After a couple of years at this routine, my body began to show the effects. My clothes began to get more tight, and many would no longer fit. I found climbing stairs difficult, and the summer heat was unbearable. But my body was not the only thing which was affected, my mind suffered a little as well. At night I had trouble getting to sleep, and would lay awake for a couple hours thinking about work, money, and the lack of romance in my life. In the mornings I had trouble getting out of bed, and would hit the snooze button until getting out of bed was unavoidable. It was a bad situation.

    One day I went to visit a friend at a shop he had just bought. He happened to buy a pawn shop, and he wanted me to come and take a look at all the crazy things the previous owner had accumulated over the years. Amongst the thousands of tools, musical instruments, televisions, radios, and other assorted junk was an old 10 speed bicycle. It was carelessly spray painted, had two flat tires, but was otherwise complete. For some reason I felt an attraction to this old bike, and asked him how much he wanted for it. He said the price was $200. I offered him $50 for it, and to my surprise, he accepted my offer.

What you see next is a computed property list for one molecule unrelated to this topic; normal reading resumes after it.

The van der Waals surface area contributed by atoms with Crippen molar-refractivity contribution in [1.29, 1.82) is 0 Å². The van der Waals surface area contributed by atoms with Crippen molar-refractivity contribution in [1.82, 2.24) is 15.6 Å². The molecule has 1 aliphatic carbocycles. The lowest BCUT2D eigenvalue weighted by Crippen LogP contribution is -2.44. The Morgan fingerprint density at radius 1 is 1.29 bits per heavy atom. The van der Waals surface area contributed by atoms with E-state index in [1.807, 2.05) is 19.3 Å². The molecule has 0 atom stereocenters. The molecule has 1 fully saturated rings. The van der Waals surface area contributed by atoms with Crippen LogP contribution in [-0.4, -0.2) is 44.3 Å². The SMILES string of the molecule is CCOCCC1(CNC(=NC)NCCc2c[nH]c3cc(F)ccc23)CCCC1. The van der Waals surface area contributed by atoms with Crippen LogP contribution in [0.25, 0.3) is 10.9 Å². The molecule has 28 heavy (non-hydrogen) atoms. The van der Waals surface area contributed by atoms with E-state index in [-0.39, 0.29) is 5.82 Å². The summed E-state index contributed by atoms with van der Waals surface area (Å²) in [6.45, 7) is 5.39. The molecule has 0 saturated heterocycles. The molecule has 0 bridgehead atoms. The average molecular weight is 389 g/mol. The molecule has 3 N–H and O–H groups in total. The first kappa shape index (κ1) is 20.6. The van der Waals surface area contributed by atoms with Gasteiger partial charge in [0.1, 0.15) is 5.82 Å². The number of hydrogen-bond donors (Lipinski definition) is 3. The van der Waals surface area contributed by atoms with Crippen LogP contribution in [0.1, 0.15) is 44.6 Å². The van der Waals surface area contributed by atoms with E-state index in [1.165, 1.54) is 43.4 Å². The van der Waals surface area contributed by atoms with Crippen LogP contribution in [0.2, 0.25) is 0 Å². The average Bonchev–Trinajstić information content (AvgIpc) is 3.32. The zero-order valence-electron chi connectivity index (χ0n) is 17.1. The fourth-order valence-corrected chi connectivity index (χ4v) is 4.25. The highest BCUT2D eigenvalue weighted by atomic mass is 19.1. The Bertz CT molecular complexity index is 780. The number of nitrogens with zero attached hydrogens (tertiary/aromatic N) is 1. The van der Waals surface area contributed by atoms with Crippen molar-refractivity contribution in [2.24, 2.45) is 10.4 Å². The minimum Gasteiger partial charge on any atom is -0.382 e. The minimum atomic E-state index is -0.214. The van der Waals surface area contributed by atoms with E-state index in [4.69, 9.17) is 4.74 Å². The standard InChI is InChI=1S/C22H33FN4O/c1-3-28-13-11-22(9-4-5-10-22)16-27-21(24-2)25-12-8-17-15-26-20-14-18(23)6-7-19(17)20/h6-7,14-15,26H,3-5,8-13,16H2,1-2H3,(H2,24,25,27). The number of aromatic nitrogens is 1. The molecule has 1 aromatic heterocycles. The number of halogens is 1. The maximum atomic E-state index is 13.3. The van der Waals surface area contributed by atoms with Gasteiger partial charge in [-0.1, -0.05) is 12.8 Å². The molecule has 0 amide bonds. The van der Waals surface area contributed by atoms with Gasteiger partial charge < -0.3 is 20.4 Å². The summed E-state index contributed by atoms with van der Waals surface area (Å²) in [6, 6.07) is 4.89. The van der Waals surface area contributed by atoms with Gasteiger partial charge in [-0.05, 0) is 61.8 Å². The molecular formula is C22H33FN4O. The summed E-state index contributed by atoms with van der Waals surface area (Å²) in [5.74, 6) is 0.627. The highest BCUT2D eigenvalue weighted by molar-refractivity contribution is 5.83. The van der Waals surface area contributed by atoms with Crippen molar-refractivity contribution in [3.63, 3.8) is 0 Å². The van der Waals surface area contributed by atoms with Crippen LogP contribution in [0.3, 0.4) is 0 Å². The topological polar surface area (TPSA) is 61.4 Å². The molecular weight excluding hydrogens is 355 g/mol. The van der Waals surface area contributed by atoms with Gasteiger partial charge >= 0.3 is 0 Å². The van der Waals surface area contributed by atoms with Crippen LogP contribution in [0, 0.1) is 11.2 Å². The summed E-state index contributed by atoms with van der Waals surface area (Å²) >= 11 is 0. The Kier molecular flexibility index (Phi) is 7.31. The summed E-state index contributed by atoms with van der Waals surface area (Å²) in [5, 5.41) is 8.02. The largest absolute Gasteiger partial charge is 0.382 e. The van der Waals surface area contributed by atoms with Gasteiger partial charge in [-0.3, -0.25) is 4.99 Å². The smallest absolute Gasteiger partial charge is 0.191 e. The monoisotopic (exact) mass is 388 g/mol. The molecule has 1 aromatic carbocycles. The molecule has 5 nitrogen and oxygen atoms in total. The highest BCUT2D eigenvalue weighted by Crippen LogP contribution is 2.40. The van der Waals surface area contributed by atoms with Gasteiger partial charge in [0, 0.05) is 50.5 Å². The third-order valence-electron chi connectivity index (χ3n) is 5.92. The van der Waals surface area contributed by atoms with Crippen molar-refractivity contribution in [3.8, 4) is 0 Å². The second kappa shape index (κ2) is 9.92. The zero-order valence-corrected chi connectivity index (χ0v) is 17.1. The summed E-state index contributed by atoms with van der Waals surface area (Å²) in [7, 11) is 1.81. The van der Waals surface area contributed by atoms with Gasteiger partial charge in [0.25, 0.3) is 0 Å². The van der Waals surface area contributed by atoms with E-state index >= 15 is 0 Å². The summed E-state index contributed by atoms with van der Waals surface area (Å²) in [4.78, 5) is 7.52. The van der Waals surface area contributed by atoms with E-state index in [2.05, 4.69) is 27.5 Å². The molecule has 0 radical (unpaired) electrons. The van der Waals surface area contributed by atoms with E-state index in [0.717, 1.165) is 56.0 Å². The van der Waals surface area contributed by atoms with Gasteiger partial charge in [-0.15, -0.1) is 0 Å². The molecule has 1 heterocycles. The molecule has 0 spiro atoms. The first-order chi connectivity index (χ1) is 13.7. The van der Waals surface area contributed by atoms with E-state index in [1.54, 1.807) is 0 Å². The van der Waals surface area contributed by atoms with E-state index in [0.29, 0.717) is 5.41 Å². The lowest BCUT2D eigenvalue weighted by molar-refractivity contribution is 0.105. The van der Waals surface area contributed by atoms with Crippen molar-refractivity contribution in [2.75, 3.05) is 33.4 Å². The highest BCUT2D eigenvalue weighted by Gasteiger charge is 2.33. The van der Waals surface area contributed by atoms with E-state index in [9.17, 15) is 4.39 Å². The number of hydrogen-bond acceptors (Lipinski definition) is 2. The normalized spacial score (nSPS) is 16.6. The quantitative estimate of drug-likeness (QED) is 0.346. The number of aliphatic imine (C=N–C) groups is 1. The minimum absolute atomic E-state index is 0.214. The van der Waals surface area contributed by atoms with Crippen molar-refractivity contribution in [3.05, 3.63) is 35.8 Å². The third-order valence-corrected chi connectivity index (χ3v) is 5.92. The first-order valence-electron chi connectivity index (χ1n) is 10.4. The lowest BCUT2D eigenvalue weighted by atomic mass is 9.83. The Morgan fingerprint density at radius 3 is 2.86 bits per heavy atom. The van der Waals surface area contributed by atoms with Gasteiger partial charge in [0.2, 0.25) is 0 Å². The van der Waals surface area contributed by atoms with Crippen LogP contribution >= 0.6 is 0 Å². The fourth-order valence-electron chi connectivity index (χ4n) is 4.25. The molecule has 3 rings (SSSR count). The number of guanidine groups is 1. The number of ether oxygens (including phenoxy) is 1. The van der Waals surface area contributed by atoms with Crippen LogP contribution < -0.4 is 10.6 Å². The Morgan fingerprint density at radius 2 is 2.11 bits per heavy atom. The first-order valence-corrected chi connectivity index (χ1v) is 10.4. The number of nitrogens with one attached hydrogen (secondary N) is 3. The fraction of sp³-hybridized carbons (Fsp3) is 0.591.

I took the bike to a local bike shop, and asked them if they could get it cleaned up and rideable. The mechanic was impressed by the bike, he told me it was a Pinarello Record, made in 1984, and was still fully equipped with Super Record parts from that year. He cleaned up the bike, replaced the chain and pedals, and put on a pair of new tubular tires. He helped me set up the seat height, stem, etc. and I took the bike for a ride around the parking lot. I liked it very much.